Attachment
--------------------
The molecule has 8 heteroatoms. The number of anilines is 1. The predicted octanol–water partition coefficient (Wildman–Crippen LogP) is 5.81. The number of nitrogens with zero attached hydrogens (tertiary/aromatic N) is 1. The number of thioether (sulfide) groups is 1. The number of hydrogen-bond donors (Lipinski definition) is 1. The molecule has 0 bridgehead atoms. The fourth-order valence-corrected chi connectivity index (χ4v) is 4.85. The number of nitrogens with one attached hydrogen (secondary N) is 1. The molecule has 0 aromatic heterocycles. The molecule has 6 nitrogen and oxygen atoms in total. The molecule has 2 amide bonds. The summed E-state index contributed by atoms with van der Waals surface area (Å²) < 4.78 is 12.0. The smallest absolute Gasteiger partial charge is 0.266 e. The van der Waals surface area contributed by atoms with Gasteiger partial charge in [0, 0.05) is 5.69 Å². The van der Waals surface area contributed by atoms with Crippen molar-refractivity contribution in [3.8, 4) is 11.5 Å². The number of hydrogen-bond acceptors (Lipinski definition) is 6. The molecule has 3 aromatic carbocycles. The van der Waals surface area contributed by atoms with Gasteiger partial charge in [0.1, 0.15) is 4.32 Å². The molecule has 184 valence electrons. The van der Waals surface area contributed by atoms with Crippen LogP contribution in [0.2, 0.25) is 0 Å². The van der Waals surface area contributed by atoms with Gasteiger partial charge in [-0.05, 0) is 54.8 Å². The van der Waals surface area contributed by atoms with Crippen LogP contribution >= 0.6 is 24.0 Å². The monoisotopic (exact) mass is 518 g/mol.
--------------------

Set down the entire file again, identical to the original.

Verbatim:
The molecule has 8 heteroatoms. The number of anilines is 1. The predicted octanol–water partition coefficient (Wildman–Crippen LogP) is 5.81. The number of nitrogens with zero attached hydrogens (tertiary/aromatic N) is 1. The number of thioether (sulfide) groups is 1. The number of hydrogen-bond donors (Lipinski definition) is 1. The molecule has 0 bridgehead atoms. The fourth-order valence-corrected chi connectivity index (χ4v) is 4.85. The number of nitrogens with one attached hydrogen (secondary N) is 1. The molecule has 0 aromatic heterocycles. The molecule has 6 nitrogen and oxygen atoms in total. The molecule has 2 amide bonds. The summed E-state index contributed by atoms with van der Waals surface area (Å²) < 4.78 is 12.0. The smallest absolute Gasteiger partial charge is 0.266 e. The van der Waals surface area contributed by atoms with Gasteiger partial charge in [0, 0.05) is 5.69 Å². The van der Waals surface area contributed by atoms with Crippen molar-refractivity contribution in [3.8, 4) is 11.5 Å². The number of hydrogen-bond acceptors (Lipinski definition) is 6. The molecule has 3 aromatic carbocycles. The van der Waals surface area contributed by atoms with Gasteiger partial charge in [0.1, 0.15) is 4.32 Å². The molecule has 184 valence electrons. The van der Waals surface area contributed by atoms with Crippen LogP contribution in [0.2, 0.25) is 0 Å². The van der Waals surface area contributed by atoms with Gasteiger partial charge in [-0.05, 0) is 54.8 Å². The van der Waals surface area contributed by atoms with Crippen LogP contribution >= 0.6 is 24.0 Å². The monoisotopic (exact) mass is 518 g/mol.